updated 09:55 am EST, Tue December 22, 2009
Netbook growth to slow down in 2010
The rise of netbooks has almost uniformly damaged the entire notebook industry's performance this year, a new DisplaySearch study shows. While shipments of notebooks more than doubled to 33.3 million, their lower prices actually dragged down revenue for the entire notebook industry by 12 percent to about $109.4 million. The revenue for netbooks themselves was also disproportionately lower and increased a relatively soft 72 percent.
Findings from the researchers also suggest the mini portables, combined with the economy, may be eating away at the pricing and shipments of full-size systems. Shipments of conventional notebooks were up 5 percent to 136.3 million this year, but the average selling price of these computers fell rapidly compared to 2008, ranging from 12 to 13 percent for desktop replacements and regular notebooks to a sharp 23 percent for ultraportables.
The industry may still lose about 1 percent of revenue in 2010 but, based on estimates, should ultimately be healthier precisely because netbook shipments will have slowed down. The maturation of the field could have its shipment growth slow to just 19 percent and its revenue drop just a tenth of a percent. This may have an unusual positive effect on the rest of the industry: while most notebook categories are still expected to face single-digit revenue drops as their prices decline further, the desktop replacement class could have its revenue jump 21 percent and shipments for non-netbooks increase by 16 percent.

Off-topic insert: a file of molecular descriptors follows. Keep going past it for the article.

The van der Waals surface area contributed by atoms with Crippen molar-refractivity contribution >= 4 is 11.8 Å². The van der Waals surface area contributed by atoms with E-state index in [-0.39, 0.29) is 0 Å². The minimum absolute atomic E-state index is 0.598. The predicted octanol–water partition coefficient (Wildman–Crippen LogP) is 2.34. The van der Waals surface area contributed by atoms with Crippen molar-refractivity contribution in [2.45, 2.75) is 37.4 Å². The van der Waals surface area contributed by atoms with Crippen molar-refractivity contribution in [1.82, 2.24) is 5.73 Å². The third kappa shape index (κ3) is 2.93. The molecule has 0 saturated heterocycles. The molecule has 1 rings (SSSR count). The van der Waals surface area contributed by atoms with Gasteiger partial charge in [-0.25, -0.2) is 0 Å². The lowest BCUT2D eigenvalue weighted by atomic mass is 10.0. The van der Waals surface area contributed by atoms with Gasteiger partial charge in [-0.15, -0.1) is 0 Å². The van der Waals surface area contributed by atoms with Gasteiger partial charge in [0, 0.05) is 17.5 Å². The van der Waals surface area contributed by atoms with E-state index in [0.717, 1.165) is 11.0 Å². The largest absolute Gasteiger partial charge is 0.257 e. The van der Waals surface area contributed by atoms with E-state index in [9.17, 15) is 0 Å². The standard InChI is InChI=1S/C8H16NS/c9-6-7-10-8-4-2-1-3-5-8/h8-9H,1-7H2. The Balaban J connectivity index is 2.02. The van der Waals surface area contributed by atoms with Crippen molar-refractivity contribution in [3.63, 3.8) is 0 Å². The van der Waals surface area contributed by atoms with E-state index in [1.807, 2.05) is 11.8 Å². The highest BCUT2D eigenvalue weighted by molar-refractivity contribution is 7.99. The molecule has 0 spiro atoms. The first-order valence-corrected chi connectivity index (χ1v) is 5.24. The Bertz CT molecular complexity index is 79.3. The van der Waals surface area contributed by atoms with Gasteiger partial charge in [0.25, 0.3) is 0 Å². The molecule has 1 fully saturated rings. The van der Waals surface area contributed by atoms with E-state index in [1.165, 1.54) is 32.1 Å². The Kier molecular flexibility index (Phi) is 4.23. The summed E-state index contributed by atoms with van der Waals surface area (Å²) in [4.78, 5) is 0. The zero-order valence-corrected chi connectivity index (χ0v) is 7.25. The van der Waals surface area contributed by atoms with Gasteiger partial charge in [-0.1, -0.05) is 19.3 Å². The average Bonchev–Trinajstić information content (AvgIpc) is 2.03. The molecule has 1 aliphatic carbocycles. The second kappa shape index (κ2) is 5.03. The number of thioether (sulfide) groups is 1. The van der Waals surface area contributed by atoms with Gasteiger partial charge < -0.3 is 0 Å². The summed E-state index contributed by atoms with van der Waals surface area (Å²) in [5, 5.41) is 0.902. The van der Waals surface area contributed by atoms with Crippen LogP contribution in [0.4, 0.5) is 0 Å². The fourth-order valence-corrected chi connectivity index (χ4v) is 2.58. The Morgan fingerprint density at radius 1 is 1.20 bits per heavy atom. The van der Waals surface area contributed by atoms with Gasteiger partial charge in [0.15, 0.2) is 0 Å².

The shift is explained as the result of an increasing gap in notebook designs. As notebooks with screens over 16 inches become more affordable, they're increasingly likely to replace both desktops and smaller notebooks as they become fast enough for the price. At the same time, those who want smaller, cheaper systems are now more likely to simply pick a netbook instead of a smaller but traditional design. In 2010, ultraportables should get a boost as Intel's CULV (Consumer Ultra Low Voltage) processors become more popular and put many systems at or below $500, or within striking distance of netbooks.
The calculations may help justify decisions by companies like Apple to avoid entering the netbook space, as it has earned record revenues while keeping relatively high profit margins and average prices. Competitors like Dell in the meantime have seen plummeting income as their willingness to sell netbooks and shift to budget notebooks has sent many buyers away from higher-end PCs. Among Windows PC developers, only companies that base large portions of their business on netbooks, like Acer and ASUS, have normally profited from the current market.